SWAT appears in an aspect ratio of approximately 2.40:1 on this single-sided, double-layered DVD; the image has been enhanced for 16X9 televisions. The movie mostly presented the kind of picture expected of a big-budget Hollywood affair, but it felt short of greatness.
Sharpness almost always looked terrific. A slight amount of softness infused a few wide shots, but those instances remained minor. Overall, the flick seemed crisp and detailed. No issues connected to jagged edges or moiré effects occurred, but I noticed a bit of light edge enhancement at times. As for print flaws, these seemed absent, though some artifacting slightly interfered with the image at times.
Given the Michael Bay influence seen in SWAT, it came as no surprise that it featured a fairly stylized palette at times. Actually, many of the hues looked fairly natural, but the movie occasionally went for more forced tones. The movie replicated these colors cleanly and accurately. Black levels were nicely deep and dense, and low-light shots came across as distinctive and well defined. Ultimately, while I felt SWAT lacked the polish to merit an “A”-level grade, it still seemed strong enough to earn a “B+”.
Some similar thoughts greeted the Dolby Digital 5.1 soundtrack of SWAT. On the positive side, the mix offered a very active affair. From the opening hostage drama and all its gunfire through the movie’s other action sequences, the flick used all five channels on a very frequent basis. Lots of effects elements popped up from the sides and rears to create an aggressive track.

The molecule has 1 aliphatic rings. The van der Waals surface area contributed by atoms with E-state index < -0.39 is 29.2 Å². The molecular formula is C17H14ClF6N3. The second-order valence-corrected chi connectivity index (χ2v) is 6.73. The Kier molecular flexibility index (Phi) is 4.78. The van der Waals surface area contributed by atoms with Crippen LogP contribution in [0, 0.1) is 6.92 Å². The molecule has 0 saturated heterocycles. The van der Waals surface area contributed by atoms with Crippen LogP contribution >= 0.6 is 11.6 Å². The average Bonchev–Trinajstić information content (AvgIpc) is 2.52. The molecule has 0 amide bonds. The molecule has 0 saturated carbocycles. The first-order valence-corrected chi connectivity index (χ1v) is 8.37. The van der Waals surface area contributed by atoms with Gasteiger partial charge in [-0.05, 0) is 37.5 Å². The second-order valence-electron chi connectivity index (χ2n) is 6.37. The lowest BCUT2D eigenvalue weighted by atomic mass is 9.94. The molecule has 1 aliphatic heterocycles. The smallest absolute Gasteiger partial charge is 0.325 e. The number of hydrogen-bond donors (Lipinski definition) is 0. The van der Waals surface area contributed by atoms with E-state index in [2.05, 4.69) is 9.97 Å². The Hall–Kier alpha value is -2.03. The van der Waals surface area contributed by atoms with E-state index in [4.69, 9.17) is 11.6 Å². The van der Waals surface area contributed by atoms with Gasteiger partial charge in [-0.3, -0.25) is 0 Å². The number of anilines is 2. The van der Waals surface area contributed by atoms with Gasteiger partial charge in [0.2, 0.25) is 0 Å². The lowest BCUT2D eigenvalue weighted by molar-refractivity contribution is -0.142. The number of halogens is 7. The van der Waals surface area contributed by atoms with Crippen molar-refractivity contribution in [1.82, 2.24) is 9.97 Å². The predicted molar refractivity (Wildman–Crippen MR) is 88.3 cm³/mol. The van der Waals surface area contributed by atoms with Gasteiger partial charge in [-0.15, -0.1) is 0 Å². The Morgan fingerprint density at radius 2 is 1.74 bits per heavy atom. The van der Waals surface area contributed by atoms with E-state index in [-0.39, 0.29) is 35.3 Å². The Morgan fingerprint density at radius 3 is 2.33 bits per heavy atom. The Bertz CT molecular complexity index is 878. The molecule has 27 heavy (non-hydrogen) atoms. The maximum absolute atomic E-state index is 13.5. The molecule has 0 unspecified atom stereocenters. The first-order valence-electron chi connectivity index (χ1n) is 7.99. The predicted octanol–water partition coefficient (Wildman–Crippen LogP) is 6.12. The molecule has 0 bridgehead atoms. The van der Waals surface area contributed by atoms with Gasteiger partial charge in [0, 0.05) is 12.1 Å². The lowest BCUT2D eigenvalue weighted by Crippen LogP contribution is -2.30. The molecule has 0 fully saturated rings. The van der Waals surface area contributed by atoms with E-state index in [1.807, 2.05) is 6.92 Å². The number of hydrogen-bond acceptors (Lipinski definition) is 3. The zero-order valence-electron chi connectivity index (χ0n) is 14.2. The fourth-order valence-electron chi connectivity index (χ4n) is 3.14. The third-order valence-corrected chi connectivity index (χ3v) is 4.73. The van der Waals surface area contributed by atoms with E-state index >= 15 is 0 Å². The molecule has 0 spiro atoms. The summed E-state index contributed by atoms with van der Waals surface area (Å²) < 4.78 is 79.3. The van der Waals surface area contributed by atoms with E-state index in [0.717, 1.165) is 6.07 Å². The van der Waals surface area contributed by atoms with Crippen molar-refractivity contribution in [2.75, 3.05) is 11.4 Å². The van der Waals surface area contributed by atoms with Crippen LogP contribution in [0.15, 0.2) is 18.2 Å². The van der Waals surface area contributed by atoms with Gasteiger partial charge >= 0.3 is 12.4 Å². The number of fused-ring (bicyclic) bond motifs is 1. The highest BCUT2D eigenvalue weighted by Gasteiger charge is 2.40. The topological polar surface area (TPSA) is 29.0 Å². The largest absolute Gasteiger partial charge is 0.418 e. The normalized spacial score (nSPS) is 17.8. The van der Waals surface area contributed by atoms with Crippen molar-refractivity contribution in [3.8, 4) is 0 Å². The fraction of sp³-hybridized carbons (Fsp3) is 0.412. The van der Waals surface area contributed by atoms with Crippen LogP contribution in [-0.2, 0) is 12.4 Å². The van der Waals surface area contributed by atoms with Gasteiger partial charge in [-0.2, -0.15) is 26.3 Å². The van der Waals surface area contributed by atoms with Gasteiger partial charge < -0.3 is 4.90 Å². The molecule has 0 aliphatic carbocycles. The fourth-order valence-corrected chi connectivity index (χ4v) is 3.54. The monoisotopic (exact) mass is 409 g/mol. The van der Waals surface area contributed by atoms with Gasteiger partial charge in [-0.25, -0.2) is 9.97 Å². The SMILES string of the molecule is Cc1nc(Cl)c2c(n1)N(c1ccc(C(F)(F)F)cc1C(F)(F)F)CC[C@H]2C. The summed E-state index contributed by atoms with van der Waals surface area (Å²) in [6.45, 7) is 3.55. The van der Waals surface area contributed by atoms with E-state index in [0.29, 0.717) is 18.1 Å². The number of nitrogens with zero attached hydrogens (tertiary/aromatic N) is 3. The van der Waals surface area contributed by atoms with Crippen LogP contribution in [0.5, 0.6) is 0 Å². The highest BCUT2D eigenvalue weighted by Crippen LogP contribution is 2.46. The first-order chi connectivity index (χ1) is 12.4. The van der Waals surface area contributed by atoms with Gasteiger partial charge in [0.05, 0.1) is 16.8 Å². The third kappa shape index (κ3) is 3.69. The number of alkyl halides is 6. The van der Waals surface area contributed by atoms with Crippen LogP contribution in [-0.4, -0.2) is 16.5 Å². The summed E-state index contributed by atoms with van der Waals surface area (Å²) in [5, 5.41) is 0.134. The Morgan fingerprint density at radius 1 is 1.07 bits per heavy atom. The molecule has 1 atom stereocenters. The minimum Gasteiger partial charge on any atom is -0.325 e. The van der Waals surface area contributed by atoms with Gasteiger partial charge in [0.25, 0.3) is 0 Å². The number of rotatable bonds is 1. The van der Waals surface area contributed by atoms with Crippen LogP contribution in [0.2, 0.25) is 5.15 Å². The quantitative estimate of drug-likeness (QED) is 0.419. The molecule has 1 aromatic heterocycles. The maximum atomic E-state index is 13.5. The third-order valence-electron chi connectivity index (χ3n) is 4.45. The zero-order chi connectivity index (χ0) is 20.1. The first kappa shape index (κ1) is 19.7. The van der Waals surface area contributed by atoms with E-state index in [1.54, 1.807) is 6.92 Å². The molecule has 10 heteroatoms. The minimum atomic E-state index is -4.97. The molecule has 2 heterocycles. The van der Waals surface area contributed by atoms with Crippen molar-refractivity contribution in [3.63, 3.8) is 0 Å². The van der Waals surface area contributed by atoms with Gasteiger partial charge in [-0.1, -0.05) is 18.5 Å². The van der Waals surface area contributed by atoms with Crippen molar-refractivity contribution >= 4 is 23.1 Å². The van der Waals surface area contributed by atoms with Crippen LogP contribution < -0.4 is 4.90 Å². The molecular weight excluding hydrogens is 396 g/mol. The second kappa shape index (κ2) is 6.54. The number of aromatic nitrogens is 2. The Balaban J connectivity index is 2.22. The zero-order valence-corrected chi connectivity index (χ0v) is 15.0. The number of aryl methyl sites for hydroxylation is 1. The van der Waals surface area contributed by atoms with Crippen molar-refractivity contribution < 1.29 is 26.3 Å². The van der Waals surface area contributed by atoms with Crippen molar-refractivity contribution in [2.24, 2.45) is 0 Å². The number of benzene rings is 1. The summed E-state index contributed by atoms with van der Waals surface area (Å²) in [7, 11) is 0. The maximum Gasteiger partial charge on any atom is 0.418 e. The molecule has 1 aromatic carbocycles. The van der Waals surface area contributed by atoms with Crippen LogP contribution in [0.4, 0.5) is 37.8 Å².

Unfortunately, these pieces didn’t always blend together terribly well. I got too much of a “speaker-specific” feeling from the mix at times. Localization appeared a bit too firm, and the elements didn’t mesh tremendously well. These concerns didn’t seem major, but the detracted somewhat from what otherwise would be a terrific track.
Audio quality appeared solid. Speech occasionally got a little buried under all the effects, but the lines consistently sounded natural and distinctive. Music was bright and dynamic, with clean highs and good range. Effects were reproduced nicely as well. They always seemed clear and accurate, and they showed terrific bass when appropriate. Low-end came across as tight and bold. The soundfield melded a little too awkwardly to make this a great track, but it seemed pretty satisfying nonetheless.
For the supplements of SWAT, we open with two separate audio commentaries. The first includes remarks from director Clark Johnson plus actors Samuel L. Jackson, LL Cool J, Michelle Rodriguez, Josh Charles, Brian Van Holt, and Jeremy Renner. All the actors sit together, while Johnson’s individual screen-specific comments get edited into theirs. Actually, it works the other way around for the most part, as Johnson dominates the piece. The actors contribute little and offer virtually nothing of consequence. They crack on the movie and each other but don’t tell us anything memorable.